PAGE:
The latest research by Ipsos MORI, the second largest market research organisation in the United Kingdom, places Singapore on the 8th most ignorant countries out of 40 countries in the world.
The latest Ipsos Perils of Perception survey highlights how wrong the public across 40 countries are about key global issues and features of the population in their country.
The key patterns are:
- Most countries think their population is much more Muslim than it actually is – and that the Muslim population is increasing at an incredible rate.
- All countries think their population is less happy than they actually say they are.
- Most countries are more tolerant on homosexuality, abortion and pre-marital sex than they think they are.
- And nearly all countries think wealth is more evenly distributed than it actually is.
Looking across the five questions on factual realities, there are clear patterns in which countries have a more accurate view of their countries. To capture this, they have calculated the Ipsos “Index of Ignorance”, as shown in the table below.
India receives the "honour" of being the most inaccurate in their perceptions on these issues with China and the US also high up the list. The Netherlands are the most accurate, followed by Great Britain, with South Korea in third.
What is interesting is that Singaporeans feel that people in general, feel less happier than what they have said themselves to be.
Respondents were first asked the question, "Taking all things together, would you say you are: Very happy, Rather happy, Not very happy, Not at all happy, and Don’t know."
Following that, the respondent was then asked, "When asked in a survey in [country], what percentage of people do you think said that, taking all things together, they are very happy or rather happy?"
The results show that Singapore scored a 46% difference from their own happiness and others.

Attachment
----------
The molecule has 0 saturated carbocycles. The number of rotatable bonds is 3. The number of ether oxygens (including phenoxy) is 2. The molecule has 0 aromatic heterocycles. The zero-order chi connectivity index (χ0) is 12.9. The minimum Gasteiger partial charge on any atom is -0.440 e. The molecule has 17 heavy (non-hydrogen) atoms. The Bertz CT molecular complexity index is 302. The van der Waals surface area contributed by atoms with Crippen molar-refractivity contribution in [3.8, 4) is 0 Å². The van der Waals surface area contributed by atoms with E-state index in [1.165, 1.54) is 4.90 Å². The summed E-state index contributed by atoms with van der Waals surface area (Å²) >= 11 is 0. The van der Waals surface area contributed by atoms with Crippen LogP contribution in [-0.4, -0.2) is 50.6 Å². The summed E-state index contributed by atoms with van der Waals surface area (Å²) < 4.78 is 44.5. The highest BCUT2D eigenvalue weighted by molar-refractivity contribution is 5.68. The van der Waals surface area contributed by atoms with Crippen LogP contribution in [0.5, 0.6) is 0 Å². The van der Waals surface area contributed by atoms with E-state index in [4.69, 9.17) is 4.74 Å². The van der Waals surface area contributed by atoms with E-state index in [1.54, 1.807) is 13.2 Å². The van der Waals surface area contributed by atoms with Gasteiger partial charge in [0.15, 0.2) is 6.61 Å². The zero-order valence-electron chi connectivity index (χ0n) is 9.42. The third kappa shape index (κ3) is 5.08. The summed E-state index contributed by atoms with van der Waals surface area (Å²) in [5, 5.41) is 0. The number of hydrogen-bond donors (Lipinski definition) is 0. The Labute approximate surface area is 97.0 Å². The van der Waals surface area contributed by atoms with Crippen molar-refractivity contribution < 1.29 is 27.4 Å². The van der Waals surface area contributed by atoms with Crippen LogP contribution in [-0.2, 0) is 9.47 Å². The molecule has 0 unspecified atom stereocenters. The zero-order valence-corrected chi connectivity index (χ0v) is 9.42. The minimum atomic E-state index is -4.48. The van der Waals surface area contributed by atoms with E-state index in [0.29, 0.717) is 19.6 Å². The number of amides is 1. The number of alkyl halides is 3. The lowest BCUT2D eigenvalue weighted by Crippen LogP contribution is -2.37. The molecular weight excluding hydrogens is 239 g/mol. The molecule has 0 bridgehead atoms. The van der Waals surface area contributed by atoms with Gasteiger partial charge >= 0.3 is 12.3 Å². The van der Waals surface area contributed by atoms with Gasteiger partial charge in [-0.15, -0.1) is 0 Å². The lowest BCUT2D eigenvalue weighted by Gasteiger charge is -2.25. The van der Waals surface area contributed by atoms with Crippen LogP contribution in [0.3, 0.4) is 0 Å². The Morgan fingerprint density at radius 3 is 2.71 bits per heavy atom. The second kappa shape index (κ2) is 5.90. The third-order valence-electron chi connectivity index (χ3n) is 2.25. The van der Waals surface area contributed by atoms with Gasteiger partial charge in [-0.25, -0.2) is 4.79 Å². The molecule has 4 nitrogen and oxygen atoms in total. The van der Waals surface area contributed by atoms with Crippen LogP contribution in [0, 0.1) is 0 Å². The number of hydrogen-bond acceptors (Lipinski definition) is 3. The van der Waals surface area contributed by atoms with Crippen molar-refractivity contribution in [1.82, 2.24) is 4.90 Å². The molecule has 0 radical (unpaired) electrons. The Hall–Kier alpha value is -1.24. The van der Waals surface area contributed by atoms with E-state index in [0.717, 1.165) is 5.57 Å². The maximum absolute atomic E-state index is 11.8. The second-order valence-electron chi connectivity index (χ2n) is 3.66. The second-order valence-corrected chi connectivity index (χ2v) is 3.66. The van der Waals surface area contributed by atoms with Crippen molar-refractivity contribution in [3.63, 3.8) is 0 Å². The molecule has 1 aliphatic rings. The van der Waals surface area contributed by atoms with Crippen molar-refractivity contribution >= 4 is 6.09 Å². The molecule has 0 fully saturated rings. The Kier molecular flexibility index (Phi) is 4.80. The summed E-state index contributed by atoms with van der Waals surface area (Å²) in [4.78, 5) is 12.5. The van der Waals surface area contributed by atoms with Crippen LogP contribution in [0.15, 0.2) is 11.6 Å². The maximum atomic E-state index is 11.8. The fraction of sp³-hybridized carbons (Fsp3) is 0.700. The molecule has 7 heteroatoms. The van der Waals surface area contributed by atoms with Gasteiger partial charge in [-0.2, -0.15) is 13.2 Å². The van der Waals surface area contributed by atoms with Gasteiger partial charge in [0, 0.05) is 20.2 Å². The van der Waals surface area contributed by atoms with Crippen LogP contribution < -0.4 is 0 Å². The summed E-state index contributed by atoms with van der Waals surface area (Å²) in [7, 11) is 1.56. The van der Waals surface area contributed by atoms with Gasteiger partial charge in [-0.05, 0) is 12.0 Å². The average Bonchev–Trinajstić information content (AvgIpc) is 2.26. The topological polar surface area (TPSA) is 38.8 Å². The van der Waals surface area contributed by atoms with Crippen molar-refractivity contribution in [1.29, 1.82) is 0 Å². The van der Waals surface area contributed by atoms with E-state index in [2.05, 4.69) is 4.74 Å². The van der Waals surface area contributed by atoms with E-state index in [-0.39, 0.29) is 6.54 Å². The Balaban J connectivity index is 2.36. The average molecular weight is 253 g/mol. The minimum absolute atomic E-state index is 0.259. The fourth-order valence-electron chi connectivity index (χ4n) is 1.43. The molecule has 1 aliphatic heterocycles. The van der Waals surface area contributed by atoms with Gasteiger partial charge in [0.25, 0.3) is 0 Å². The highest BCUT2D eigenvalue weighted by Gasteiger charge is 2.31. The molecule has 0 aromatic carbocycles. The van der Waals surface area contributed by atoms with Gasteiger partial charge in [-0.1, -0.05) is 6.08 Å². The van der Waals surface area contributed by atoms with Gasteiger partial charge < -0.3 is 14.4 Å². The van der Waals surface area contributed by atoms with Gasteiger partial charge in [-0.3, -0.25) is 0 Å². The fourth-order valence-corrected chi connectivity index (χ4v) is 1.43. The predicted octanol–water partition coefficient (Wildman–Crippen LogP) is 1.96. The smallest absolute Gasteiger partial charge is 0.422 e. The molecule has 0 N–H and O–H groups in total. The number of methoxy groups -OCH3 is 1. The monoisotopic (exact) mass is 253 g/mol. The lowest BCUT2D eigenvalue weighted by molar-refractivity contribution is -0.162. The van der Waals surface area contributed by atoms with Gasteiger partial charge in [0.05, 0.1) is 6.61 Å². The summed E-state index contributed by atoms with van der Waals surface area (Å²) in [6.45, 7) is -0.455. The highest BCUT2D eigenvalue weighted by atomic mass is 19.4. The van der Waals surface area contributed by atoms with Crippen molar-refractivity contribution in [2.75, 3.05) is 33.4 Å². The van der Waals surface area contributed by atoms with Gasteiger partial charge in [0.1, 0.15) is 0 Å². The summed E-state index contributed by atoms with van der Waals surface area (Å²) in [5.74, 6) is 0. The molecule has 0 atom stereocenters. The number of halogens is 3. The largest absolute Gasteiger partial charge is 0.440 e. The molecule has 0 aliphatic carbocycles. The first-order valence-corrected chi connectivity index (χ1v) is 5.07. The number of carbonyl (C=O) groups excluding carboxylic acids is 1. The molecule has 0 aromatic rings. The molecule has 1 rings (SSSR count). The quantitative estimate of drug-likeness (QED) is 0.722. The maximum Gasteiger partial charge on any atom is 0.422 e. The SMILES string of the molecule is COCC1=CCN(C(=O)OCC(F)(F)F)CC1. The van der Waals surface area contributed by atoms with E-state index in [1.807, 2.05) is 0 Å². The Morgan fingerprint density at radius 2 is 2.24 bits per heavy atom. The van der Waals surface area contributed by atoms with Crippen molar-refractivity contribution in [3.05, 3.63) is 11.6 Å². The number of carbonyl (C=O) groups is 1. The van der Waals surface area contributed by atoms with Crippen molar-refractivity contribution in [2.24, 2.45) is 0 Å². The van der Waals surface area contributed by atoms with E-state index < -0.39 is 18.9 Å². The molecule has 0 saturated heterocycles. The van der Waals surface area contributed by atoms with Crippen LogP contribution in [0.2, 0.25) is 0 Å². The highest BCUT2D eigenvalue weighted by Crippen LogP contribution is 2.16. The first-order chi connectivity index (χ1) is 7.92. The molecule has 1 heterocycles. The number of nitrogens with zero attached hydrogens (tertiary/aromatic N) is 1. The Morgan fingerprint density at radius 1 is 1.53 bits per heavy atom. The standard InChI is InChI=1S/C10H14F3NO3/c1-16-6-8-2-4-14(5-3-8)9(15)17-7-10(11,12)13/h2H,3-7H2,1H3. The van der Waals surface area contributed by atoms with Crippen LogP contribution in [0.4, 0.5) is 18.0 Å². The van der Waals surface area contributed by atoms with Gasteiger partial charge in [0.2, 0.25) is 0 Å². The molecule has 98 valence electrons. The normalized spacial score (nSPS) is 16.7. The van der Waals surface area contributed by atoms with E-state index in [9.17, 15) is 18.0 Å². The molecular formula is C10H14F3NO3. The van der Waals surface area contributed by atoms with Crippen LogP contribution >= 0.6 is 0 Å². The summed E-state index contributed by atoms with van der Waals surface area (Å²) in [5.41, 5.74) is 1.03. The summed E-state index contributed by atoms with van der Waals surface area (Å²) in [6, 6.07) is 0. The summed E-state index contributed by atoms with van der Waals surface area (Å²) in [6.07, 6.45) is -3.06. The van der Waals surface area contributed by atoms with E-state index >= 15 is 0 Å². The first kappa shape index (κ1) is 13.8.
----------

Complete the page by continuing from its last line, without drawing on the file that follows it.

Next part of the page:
Singaporeans also do not have the idea of how many people actually do not own a house.
Singapore had the lowest score when it comes to underestimating the number of people in the country.
Bobby Duffy, Managing Director of Ipsos MORI Social Research Institute, London, said, "Across all 40 countries in the study, each population gets a lot wrong. We are often most incorrect on factors that are widely discussed in the media, such as the proportion of our population that are Muslims and wealth inequality. We know from previous studies that this is partly because we over-estimate what we worry about."
"But in this new study we also show that we’re often unduly pessimistic about how happy people are and our tolerance on controversial issues such as homosexuality, sex before marriage and abortion. In many countries, particularly in the West, we have a picture of our population that is unduly miserable and intolerant. This is important: we know what people think of as the norm is important in affecting their own views and behaviours."
Also interesting to note that respondents in Singapore were not asked questions about how they perceive homosexuality, abortion and etc because there are no similar surveys conducted on the issue, which raises a particular question about how the social consensus in Singapore on various issues are actually measured in reality.
"We also get facts wrong that will make us focus on some issues more than they perhaps deserve: for example, we tend to think our populations are much less likely to own their own home than they actually are. In many countries we have received the message loud and clear that pressure on housing and affordability are serious issues, but we’ve underestimated how many still own their home."
"There are multiple reasons for these errors – from our struggle with simple maths and proportions, to media coverage of issues, to social psychology explanations of our mental shortcuts or biases. It is also clear from our “Index of Ignorance” that the countries who tend to do worst have relatively low internet penetrations: given this is an online survey, this will reflect the fact that this more middle-class and connected population think the rest of their countries are more like them than they really are," he said.